One size most certainly does not fit all when it comes to noncompetition agreements.  Every state has its own requirements when it comes to the enforceability of employee noncompetition agreements.  In some, such as California, noncompetition agreements are unlawful by statute.  In other states, such as Colorado, noncompetition agreements may only be enforced in certain specific settings, such as the sale of a business.  In many states, however, noncompetition agreements will be enforced if they protect the company’s legitimate business interests and are reasonable in time, geographic scope and the scope of the limitations on the employee’s ability to perform his profession.  Where noncompetition agreements are not void as a matter of law, they are great fodder for litigators because there is no uniform definition of “legitimate business interest” and no consistent test to determine if the time, geographic scope and the scope of limitations on the employee’s ability to perform his profession are “reasonable.”  These criteria are very fact and case specific.

Although most litigation of noncompetes focuses on whether the business interests of the employer are “legitimate,” and/or if the geographic and temporal scopes of the limitations are “reasonable.” Equally important to the enforceability of a noncompete is the consideration provided in exchange of the employee’s agreement to limit her employment rights after termination of her employment.  Indeed, providing consideration to the employee is a precondition for any noncompete to be enforceable; but again, different jurisdictions have different rules when it comes to such consideration.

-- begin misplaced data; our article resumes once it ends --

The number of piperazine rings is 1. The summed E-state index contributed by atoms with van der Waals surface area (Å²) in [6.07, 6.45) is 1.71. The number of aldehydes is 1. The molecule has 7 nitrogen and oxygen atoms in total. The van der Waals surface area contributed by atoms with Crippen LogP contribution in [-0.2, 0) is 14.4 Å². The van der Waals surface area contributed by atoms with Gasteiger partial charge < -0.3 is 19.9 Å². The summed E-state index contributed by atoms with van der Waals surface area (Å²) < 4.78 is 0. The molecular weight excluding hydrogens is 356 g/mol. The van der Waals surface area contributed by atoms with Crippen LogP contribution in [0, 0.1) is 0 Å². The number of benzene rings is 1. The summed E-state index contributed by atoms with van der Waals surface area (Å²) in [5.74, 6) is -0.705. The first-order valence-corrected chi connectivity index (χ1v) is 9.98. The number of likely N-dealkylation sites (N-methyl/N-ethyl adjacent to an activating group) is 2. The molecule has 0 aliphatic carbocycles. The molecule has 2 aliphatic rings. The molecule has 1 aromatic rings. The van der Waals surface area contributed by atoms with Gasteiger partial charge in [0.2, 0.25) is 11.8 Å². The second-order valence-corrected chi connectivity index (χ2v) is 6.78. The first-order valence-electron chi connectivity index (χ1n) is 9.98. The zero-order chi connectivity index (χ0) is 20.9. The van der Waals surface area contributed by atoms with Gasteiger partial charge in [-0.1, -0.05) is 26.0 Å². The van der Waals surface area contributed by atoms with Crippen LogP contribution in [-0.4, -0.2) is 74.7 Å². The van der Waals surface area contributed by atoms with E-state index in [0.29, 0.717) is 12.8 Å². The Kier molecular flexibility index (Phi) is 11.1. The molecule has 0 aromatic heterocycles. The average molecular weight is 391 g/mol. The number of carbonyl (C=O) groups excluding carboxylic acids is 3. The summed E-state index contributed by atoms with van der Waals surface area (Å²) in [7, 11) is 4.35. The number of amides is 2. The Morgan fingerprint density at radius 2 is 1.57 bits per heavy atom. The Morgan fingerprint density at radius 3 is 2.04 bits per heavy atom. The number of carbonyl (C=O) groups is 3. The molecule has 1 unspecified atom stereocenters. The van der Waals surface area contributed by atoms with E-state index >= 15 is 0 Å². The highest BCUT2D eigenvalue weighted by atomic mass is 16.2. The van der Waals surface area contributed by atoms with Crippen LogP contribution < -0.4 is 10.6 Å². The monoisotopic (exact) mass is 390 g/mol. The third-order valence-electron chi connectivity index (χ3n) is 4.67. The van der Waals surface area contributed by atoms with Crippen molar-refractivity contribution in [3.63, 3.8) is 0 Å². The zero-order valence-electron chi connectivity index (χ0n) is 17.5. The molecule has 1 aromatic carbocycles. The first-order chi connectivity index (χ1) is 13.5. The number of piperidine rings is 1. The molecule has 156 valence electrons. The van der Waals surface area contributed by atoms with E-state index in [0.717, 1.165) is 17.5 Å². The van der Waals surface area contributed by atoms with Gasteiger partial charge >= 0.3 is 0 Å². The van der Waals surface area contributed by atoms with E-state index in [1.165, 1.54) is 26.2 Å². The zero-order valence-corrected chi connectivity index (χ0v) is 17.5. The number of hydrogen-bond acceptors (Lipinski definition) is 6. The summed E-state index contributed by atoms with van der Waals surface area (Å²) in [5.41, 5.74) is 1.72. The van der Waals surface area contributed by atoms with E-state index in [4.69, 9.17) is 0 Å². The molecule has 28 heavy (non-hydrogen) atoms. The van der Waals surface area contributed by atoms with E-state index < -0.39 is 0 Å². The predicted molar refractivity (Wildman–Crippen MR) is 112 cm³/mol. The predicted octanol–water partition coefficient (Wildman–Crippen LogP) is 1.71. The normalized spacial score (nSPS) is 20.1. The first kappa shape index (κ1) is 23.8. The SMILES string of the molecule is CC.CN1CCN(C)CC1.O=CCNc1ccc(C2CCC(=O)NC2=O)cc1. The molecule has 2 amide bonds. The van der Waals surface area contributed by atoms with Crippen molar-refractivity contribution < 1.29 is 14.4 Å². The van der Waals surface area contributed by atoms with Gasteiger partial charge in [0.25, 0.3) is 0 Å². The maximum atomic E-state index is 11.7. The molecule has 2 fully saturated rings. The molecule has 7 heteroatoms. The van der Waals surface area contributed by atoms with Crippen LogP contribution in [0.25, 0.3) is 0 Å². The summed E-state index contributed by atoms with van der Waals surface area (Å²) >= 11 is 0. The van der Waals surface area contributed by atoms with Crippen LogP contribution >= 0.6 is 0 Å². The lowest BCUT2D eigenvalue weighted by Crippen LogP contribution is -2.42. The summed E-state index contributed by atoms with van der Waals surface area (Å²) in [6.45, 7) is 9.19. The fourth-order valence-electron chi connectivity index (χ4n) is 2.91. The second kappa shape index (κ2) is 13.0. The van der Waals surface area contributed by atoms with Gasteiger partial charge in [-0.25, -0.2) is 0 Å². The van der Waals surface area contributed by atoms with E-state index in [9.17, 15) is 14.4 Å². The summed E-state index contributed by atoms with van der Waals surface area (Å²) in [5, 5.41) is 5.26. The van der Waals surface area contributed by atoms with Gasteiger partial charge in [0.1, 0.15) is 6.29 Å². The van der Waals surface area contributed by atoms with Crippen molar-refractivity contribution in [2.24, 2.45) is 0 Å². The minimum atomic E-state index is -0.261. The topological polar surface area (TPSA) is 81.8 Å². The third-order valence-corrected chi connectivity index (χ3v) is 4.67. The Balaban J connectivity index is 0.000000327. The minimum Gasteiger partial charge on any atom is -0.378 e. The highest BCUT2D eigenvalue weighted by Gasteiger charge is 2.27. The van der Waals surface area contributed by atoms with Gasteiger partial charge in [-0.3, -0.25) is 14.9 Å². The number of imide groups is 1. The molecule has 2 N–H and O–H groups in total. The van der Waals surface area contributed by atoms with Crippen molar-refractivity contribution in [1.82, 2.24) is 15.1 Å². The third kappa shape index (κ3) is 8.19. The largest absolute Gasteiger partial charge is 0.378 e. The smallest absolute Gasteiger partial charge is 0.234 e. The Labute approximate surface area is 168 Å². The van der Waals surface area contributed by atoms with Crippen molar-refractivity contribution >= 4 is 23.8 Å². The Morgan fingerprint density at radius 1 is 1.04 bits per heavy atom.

In some states, whether consideration is adequate, especially in an “at will” situation, depends upon timing.  New Hampshire recently enacted HB 1270, requiring that “any non-compete or non-piracy agreement that is part of the employment agreement to the employee or potential employee,” be provided to the employee “prior to or concurrent with making an offer of change in job classification or an offer of employment.”  In Oregon, a noncompetition agreement must be presented to a candidate for employment with a written job offer at least two (2) weeks in advance of the employee’s start date.  In Massachusetts, “at will” employment or continuation of “at will” employment is sufficient consideration for a post-employment noncompetition restriction.  As such, having an “at will” employee sign a noncompete even after he has been working for a  period of time will not invalidate the noncompetition agreement.  If, however, the employment relationship changes materially after the noncompetition agreement is signed, in Massachusetts at least, a court could find that the previously valid non-competition agreement is no longer valid.

Yet another state-specific issue with respect to noncompetition agreements is the modification by a court of a provision that is deemed overly broad.  Some courts will “blue pencil” the provision, that is, strike the overly broad provision and enforce the remaining provisions (if enforceable in the absence of the stricken provision).  In other states, courts will or are required to, modify an overly broad provision to make it reasonable.

Because so many of the factors that play into the enforceability of noncompetition agreements are state-specific, in-house counsel for multi-state businesses need to be aware that each state in which the company has employees may have different views on validity, interpretation, modification and enforcement of noncompetes.  Although it’s often easier and less time-consuming to work with templates, noncompetition agreements are one area where using templates could result in a loss of substantial competitive advantage.